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The wise woman builds her house [on a foundation of godly precepts, and her household thrives],
But the foolish one [who lacks spiritual insight] tears it down with her own hands [by ignoring godly principles].
~Proverbs 14:1~ AMP
Women do not choose to be foolish or wise in the same way that we would choose between chocolate or vanilla, cotton or silk. A woman chooses to be foolish when she does not strive to be wise. Psalm 14:1 tells us that a man, (or in this case, a woman) that does not fear of God is foolish. A woman who fears God is enabled by the Holy Spirit to become wise, for God’s wisdom lives within her. It is a lamp to her feet and a light to her path. (Psalm 119:105) While we each have within our bosom, the propensity to behave foolishly, the woman herein described, is thoroughly and absolutely foolish. With time and opportunity, she becomes even more depraved, as evidenced by the final outcome of her house.
In addressing the subject of wise and foolish women, men are not exempt from like application. Likewise, neither is the single or unmarried woman. It is a foolish man and woman who do not fear God, who tear down their lives.
The foolish woman is like undetected wood destroying termites eating away at the foundation of her family and home until finally there is nothing left. Her destructive pursuits are akin to Herodias’ scheming mind, gradually and deliberately plotting evil, (Matthew 14:3-12) The foolish woman is a highly skilled demolitionist. She possesses tools hewn out of her own experiences. She defies and subverts her husband’s authority. When she is submissive, it is always attributable to her calculated advantage. Her husband’s desires are not her priority, neither are they ever her first thought. Now and then the foolish woman may exhibit some small kindness. However, this tactic is only used to further control him, as she hones her crafty skills to yet a more precise sharpness. Because the foolish woman is never truly satisfied, she will often seek private time for herself, to his exclusion. She demands that her husband should not begrudge her some small morsel of happiness.
At first glance, the foolish woman makes a too-good-to-be-true impression. After all, she did manage to somehow snag a husband. From there, she manipulates the minds of others. Or so she thinks. Her deceitfulness, like Delilah betraying Samson, impoverishes her victims. (Judges 16:4-21) The kindness and grace of first love have become competitive battling. Day-in-and-day-out. Her actions mock what once may have been gentle intimacies. She is seldom thankful or satisfied. She cares little for chaste and respectful behavior. (1 Peter 3:2) Her pride and arrogance keep everyone at a distance. And those who would attempt to bless her with truth are assaulted by her polished rhetoric.
The Wise Woman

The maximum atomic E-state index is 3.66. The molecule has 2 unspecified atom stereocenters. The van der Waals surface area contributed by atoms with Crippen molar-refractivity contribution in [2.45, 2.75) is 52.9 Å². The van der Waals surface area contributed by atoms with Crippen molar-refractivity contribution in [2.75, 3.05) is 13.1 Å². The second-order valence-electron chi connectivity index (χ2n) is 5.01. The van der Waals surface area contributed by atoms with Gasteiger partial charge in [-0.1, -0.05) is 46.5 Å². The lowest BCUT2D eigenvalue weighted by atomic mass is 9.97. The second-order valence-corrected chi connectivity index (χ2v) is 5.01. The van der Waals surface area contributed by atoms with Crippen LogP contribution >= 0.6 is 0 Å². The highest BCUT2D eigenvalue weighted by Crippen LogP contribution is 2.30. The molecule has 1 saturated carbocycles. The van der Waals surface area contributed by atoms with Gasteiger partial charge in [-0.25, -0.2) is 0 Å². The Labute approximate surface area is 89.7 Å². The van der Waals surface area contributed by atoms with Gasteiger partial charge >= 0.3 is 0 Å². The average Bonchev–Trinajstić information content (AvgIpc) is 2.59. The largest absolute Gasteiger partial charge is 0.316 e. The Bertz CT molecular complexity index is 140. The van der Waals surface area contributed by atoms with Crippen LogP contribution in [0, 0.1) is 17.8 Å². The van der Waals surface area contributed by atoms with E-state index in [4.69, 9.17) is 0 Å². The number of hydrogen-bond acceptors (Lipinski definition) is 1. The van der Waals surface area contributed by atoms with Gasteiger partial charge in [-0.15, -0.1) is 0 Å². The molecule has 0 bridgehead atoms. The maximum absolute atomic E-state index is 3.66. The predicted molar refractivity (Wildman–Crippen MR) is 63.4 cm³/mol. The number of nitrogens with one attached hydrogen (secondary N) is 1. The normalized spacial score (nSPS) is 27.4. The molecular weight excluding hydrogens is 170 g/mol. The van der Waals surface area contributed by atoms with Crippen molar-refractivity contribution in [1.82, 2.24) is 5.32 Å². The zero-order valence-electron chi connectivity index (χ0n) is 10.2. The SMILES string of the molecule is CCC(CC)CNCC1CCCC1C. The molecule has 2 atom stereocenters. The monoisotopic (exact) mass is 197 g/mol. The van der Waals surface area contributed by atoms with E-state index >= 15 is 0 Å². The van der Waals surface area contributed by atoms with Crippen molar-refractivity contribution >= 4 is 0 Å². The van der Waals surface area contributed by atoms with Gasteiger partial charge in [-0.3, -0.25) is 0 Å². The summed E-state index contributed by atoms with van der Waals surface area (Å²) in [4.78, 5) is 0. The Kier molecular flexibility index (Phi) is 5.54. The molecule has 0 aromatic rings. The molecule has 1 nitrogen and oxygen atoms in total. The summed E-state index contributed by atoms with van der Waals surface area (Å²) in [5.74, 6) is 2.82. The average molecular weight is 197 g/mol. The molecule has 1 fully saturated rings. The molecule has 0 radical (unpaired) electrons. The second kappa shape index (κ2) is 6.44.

The wise woman builds up her house, both spiritually and physically. The establishment of her home begins in her heart. Her wisdom is founded on her fear of God, unlike the foolish woman who despises God’s wisdom and instruction. (Proverbs 1:7) The wise woman’s house is her pivotal domain from which she functions as a helpmeet to her husband. She shapes the environment to best facilitate her God-given objectives. She strengthens her home by faith and integrity, adding to its beauty and function.
A good wife is a great blessing to her family. By a prudent wife, one that is pious, industrious, and considerate, the affairs of the family are made to prosper. Debts are paid, portions raised, provision made, the children well educated and maintained, and the family has comfort. Thus, the house is built. She looks upon it as her own to take care of, though she knows it is her husband’s to bear rule in. (Esther 1:22)
[bctt tweet=”The foolish woman is like undetected wood destroying termites eating away at the foundation of her family and home until finally there is nothing left.” ClaraJChauteco=””]
A virtuous and worthy wife — earnest and strong in character — is a crowning joy to her husband, but she who makes ashamed is as rottenness in his bones (Proverbs 12:4) AMP
“For a man ought not to wear anything on his head [in church], for he is the image and [reflected] glory of God, [that is, his function of government reflects the majesty of the divine Rule]; but woman is [the expression of] man’s glory (majesty, pre-eminence). (1 Corinthians 11:7)
An Adorning Blessing
God made the woman from the man to be an adorning blessing. She is his representative and his glory. He is her head, and she is his crowning delight. The virtuous woman shows herself worthy of her husband’s trust. He has no need to search abroad for gain, (Proverbs 31:11), for his soul is at rest in the sanctuary of their home. He and the children are continually blessed by her faithfulness and submission. She is not strong-willed in her appetites and passions, though capable and deliberate in her God-ordained calling. She is teachable, not stubborn, or demanding to be coddled. Her husband is her authority, and she is his complement and support. She reverences God and seeks to glorify Him in all she says and does, (Proverbs 31:30), faithfully ministering to the needs of those whom God has entrusted to her care. (Proverbs 31:27) Diligent and industrious, she is a woman of good works. (Proverbs 31:12-20)